AN INJUNCTION MUST BE SERVED PERSONALLY: COMMITTAL PROCEEDINGS DO NOT GET OFF THE STARTING LINE

In MBR Acres td & Ors v Maher & Anor [2022] EWHC 1123 (QB) Mr Justice Nicklin held that the obligation to serve an injunction personally had not been altered by the new CPR Part 81.  Sending copies of the injunction to solicitors acting for the defendants to the injunction was not good service.

THE CASE

The claimants had obtained certain injunctions preventing the defendants, and other parties, from entering a site.  The claimants did not serve the injunctions personally on two of the defendants, nor did they seek an order for alternative service.  They served on the defendants’ solicitors.   The claimants issued proceedings for contempt. The judge had to decide whether service of the injunction on the solicitors was effective service of that injunction. He held it was not.  (The judge’s decision, where he refused the claimants’ application to dispense with service will be considered in a later post).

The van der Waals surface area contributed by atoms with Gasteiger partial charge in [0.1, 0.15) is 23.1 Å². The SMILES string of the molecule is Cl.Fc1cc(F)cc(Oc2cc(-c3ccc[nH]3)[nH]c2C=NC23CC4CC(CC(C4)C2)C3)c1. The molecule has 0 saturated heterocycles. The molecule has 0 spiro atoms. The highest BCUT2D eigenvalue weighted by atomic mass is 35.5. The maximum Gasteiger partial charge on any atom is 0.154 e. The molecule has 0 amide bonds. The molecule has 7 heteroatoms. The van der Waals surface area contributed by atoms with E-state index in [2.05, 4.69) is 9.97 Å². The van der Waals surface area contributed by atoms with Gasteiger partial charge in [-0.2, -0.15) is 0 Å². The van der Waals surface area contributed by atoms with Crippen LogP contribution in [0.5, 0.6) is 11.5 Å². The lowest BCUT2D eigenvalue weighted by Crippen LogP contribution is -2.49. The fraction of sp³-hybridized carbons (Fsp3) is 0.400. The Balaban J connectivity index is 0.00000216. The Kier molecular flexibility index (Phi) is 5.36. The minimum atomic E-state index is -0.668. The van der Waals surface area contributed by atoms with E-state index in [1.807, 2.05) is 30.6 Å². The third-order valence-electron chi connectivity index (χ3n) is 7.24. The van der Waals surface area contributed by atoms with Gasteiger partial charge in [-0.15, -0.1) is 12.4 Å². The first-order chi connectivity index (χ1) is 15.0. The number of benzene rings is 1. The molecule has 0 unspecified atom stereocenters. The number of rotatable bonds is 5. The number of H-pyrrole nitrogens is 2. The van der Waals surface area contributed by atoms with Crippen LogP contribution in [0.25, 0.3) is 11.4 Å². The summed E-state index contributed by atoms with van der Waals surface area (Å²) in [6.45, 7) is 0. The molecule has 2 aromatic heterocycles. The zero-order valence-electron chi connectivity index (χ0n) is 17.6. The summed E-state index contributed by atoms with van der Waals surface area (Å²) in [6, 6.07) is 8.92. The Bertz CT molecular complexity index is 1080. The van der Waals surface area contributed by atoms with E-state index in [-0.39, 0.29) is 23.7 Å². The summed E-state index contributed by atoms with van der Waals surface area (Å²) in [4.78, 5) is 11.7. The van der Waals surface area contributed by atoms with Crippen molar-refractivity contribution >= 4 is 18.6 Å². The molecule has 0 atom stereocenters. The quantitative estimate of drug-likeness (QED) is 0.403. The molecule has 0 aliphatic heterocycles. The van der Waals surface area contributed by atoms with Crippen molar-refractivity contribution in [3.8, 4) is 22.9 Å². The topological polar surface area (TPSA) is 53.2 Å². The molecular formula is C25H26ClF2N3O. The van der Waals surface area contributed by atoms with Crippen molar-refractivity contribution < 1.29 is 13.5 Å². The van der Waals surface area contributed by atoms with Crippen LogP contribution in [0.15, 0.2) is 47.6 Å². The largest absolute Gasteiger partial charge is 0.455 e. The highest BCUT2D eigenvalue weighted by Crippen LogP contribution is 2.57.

THE ISSUE

 

  1. The principal issue of contention between the parties is, after the introduction of the new CPR Part 81 in October 2020, whether (unless the Court permits alternative service or dispenses with service) an injunction order is required to be served personally on a defendant who is represented by solicitors before s/he can be found to be in contempt of court for alleged breach of the order or whether the effect of the CPR is to require that the injunction order be served on his/her solicitors.

THE JUDGE’S CONCLUSION

The judgment contains a detailed consideration of the procedural history of the requirement that injunction proceedings be served personally. The judge held that the new Part 81 did not override that procedural requirement. If anything the rules emphasised the need for personal service.